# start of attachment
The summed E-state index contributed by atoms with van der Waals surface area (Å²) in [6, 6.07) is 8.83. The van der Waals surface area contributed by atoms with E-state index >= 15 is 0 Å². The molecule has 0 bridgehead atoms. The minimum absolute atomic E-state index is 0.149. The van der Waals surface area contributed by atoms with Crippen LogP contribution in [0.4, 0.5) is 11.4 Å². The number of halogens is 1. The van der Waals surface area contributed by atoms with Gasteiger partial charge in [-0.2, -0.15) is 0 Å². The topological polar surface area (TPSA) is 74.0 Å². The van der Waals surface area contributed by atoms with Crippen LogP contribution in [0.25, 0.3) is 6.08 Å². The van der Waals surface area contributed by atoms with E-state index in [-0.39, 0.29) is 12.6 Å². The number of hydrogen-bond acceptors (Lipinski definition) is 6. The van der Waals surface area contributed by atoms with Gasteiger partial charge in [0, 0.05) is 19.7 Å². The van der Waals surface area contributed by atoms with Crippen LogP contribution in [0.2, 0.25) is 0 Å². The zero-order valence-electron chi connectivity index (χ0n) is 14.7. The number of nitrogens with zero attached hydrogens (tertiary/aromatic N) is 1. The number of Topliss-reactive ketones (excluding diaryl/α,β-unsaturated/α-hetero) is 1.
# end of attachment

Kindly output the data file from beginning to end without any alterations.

The summed E-state index contributed by atoms with van der Waals surface area (Å²) in [6, 6.07) is 8.83. The van der Waals surface area contributed by atoms with E-state index >= 15 is 0 Å². The molecule has 0 bridgehead atoms. The minimum absolute atomic E-state index is 0.149. The van der Waals surface area contributed by atoms with Crippen LogP contribution in [0.4, 0.5) is 11.4 Å². The number of halogens is 1. The van der Waals surface area contributed by atoms with Gasteiger partial charge in [-0.2, -0.15) is 0 Å². The topological polar surface area (TPSA) is 74.0 Å². The van der Waals surface area contributed by atoms with Crippen LogP contribution in [0.25, 0.3) is 6.08 Å². The van der Waals surface area contributed by atoms with E-state index in [-0.39, 0.29) is 12.6 Å². The number of hydrogen-bond acceptors (Lipinski definition) is 6. The van der Waals surface area contributed by atoms with Gasteiger partial charge in [0, 0.05) is 19.7 Å². The van der Waals surface area contributed by atoms with Crippen LogP contribution in [0.2, 0.25) is 0 Å². The zero-order valence-electron chi connectivity index (χ0n) is 14.7. The number of nitrogens with zero attached hydrogens (tertiary/aromatic N) is 1. The number of Topliss-reactive ketones (excluding diaryl/α,β-unsaturated/α-hetero) is 1.